Yesterday in the House of Commons, there was an SNP Opposition Day debate about a ceasefire in Gaza. This meant that the SNP had an opportunity to put forward a motion for the House to vote on.
This is when the speaker (in this case the Deputy Speaker who was in the chair) judges the result of the vote based on the volume of shouts in the chamber. As such, there is no record of how individual MPs voted.
This is not the same as saying the vote was unanimous – and listening to the recordings there is a clear ‘no’ present on both votes (the Deputy Speaker does later claim that “nobody called against it”, which is then contested).
From the Speaker’s point of view, the goal is taking a read on the decision of the House (and this may have been correct in that one side was louder, if not unopposed) – and a vote in the lobbies (division), which takes around 15 minutes, serves no purpose.
But votes also serve the purpose of putting the opinions of individual MPs on the record, which several were frustrated to have been denied. Votes are part of the public facts about MPs’ impact in Parliament, and part of how actions are communicated to constituents. This is a factor in the democratic process that also needs balancing in these decisions.
This decision followed a long division for a motion to sit in private – and votes that seemed clear on a voice vote may have been seen as costly in terms of time to take to a full division. In general, it is possible to have voting processes that are much faster and fairer to MPs, that would allow getting two votes on the record without taking most of an hour of parliamentary time.
What does this mean for TheyWorkForYou?
Because there was no recorded division – the approval of the motion does not appear in the recent votes tab for MPs.
The full debate is worth a read – the general sense is of a long debate where MPs engage with a complicated situation, and reflect that the UK’s role can only be part of any solution.
We’re in the process of updating the processes behind our voting summaries, which includes ways to include what we’re calling “agreements” (decisions without a “division”) in summaries. But issues like last night’s decision reflect that we need to take a cautionary approach – as there is clear evidence that it was not an unambiguous decision. We will publish more on this approach soon.
Why was the amendment process controversial?
As it was an SNP Opposition day, (a day when an Opposition party gets to choose the main debate) they got to propose the motion. Both Labour (another Opposition party) and the Conservative Party (Government party) proposed amendments to the motion.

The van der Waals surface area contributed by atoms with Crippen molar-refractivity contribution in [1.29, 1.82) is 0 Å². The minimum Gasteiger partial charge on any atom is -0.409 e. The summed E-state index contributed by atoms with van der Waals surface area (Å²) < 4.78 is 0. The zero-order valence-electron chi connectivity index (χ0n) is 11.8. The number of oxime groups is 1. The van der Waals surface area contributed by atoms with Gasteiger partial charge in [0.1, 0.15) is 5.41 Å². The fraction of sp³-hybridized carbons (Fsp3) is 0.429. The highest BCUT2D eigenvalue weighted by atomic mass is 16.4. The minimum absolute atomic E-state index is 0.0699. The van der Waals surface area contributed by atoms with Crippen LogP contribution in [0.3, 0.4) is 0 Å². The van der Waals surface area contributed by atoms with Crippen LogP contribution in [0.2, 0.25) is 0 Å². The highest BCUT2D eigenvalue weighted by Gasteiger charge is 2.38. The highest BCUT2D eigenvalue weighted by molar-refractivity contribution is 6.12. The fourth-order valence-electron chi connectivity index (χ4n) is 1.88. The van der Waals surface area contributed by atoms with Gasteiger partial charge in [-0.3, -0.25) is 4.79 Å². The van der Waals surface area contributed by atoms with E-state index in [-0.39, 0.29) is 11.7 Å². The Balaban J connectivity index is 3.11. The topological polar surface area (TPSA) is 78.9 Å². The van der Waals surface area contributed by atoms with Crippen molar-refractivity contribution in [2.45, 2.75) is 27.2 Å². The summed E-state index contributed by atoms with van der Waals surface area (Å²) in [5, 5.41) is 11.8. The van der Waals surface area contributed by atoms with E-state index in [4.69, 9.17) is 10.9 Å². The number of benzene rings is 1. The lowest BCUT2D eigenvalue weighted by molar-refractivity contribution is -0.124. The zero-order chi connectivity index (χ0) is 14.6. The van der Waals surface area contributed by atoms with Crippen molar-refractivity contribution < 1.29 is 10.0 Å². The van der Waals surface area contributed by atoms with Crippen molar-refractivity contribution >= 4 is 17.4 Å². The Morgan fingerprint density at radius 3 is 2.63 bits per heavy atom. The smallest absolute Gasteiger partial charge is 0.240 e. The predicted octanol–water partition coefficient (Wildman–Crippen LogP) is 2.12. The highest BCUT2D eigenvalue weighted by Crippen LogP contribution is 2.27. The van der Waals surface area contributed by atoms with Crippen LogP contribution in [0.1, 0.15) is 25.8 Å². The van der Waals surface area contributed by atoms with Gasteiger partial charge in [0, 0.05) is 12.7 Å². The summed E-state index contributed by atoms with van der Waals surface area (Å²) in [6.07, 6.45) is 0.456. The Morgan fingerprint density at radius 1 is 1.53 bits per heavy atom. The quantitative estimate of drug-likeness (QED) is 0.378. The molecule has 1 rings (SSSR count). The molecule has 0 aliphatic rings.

The Speaker went against previous convention and allowed both a Government and Opposition amendment – which was unexpected. The motivation of this was to give most MPs a chance to vote for a motion on their preferred wording – the problem is that the amendment process is not really set up for this.
The thinking makes sense given how Opposition day voting is supposed to work: the Opposition by definition is not supposed to win because they have fewer MPs than the government.
What’s supposed to happen is that MPs debate a topic, hold a vote, and the motion is rejected. If the topic strikes closer to home, the Government will amend it to say “this is an important issue but the Government is doing a great job”, and that is the motion that is passed because the Government should have the numbers to win the vote.
Government amendments come after the vote on the main motion to respect the purpose of Opposition day debates, while reflecting the reality that the government can amend the motion and win. This sequencing allows for a vote on the pure motion on the record before the amended one wins.
The same applies for amendments from other parties or backbenchers in the Opposition – these votes should also lose, and can be put before the motion without disrupting the flow.
So what could have happened is: Labour amendment rejected (mostly by Government MPs), SNP motion rejected (mostly by Government MPs), Conservative amendment approved and adopted (mostly by Government MPs). In this scenario, most MPs have had a chance to vote for their party’s preferred wording, but this is only possible because the first few votes are rejected.
In practice what seems to have fallen apart is the government approach – exactly why is still unclear but one suggestion is not enough Government MPs wanted to vote against the Labour wording, so to avoid an internal conflict they pulled their amendment and stopped opposing other votes.
This meant that Labour’s amendment won, it replaced the SNP motion and was passed as the main motion.
This outcome was the opposite of the one the Speaker’s choice was intended to facilitate. The SNP (and anyone who preferred the contents of their motion) didn’t get the chance to vote on their version, and no one generated a voting record either. A ceasefire motion passed, but no individual votes were recorded for it.
The role of the Speaker
The core issue is different ideas of what the Speaker is supposed to do.
In one reading the Speaker is supposed to be an agent to draw out the collective will of MPs, in another, the emphasis is on being non-partisan and reflecting a settled (cross-party) view of how the House of Commons operates.
The Clerk of the House advised not to allow both amendments, but also said that this was allowed by the rules, it went against previous approaches and risked that the SNP motion wouldn’t be voted on. The Speaker didn’t do anything inherently wrong by the rulebook, but has upset the sense that he was supposed to be a speaker who “innovated” less than his predecessor John Bercow.